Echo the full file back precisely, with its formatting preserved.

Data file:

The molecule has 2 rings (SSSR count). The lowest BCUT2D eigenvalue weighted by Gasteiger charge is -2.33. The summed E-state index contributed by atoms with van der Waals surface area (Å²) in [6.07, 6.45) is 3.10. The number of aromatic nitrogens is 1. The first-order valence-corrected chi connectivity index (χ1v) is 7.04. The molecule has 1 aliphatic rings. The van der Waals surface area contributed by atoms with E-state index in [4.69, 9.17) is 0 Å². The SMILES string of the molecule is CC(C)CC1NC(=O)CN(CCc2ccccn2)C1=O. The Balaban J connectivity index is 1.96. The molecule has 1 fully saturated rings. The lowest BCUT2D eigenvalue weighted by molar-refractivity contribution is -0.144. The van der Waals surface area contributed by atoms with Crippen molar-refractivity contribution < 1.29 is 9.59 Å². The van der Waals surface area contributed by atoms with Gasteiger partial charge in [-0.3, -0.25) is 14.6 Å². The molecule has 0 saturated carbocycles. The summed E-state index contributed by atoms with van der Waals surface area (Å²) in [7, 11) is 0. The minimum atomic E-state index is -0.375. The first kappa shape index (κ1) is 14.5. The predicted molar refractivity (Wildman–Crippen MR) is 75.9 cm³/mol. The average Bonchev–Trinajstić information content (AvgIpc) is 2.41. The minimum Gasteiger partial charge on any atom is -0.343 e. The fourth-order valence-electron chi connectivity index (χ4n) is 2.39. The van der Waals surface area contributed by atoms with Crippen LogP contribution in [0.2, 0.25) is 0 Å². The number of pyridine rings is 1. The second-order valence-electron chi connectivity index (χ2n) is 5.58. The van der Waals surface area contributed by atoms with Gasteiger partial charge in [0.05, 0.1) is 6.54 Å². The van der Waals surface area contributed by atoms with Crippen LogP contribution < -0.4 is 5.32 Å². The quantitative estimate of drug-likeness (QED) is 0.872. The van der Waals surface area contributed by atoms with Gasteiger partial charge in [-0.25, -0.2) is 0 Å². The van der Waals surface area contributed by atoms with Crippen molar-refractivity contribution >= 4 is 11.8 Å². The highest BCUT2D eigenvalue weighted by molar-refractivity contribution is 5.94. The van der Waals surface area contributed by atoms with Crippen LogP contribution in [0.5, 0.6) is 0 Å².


The molecule has 2 rings (SSSR count). The lowest BCUT2D eigenvalue weighted by Gasteiger charge is -2.33. The summed E-state index contributed by atoms with van der Waals surface area (Å²) in [6.07, 6.45) is 3.10. The number of aromatic nitrogens is 1. The first-order valence-corrected chi connectivity index (χ1v) is 7.04. The molecule has 1 aliphatic rings. The van der Waals surface area contributed by atoms with E-state index in [4.69, 9.17) is 0 Å². The SMILES string of the molecule is CC(C)CC1NC(=O)CN(CCc2ccccn2)C1=O. The Balaban J connectivity index is 1.96. The molecule has 1 fully saturated rings. The lowest BCUT2D eigenvalue weighted by molar-refractivity contribution is -0.144. The van der Waals surface area contributed by atoms with Crippen molar-refractivity contribution < 1.29 is 9.59 Å². The van der Waals surface area contributed by atoms with Gasteiger partial charge in [-0.3, -0.25) is 14.6 Å². The molecule has 0 saturated carbocycles. The summed E-state index contributed by atoms with van der Waals surface area (Å²) in [7, 11) is 0. The minimum atomic E-state index is -0.375. The first kappa shape index (κ1) is 14.5. The predicted molar refractivity (Wildman–Crippen MR) is 75.9 cm³/mol. The average Bonchev–Trinajstić information content (AvgIpc) is 2.41. The minimum Gasteiger partial charge on any atom is -0.343 e. The fourth-order valence-electron chi connectivity index (χ4n) is 2.39. The van der Waals surface area contributed by atoms with Crippen LogP contribution in [0.2, 0.25) is 0 Å². The number of pyridine rings is 1. The second-order valence-electron chi connectivity index (χ2n) is 5.58. The van der Waals surface area contributed by atoms with Gasteiger partial charge in [0.05, 0.1) is 6.54 Å². The van der Waals surface area contributed by atoms with Crippen LogP contribution < -0.4 is 5.32 Å². The quantitative estimate of drug-likeness (QED) is 0.872. The van der Waals surface area contributed by atoms with Gasteiger partial charge in [-0.25, -0.2) is 0 Å². The van der Waals surface area contributed by atoms with Crippen molar-refractivity contribution >= 4 is 11.8 Å². The highest BCUT2D eigenvalue weighted by molar-refractivity contribution is 5.94. The van der Waals surface area contributed by atoms with Crippen LogP contribution in [0.5, 0.6) is 0 Å².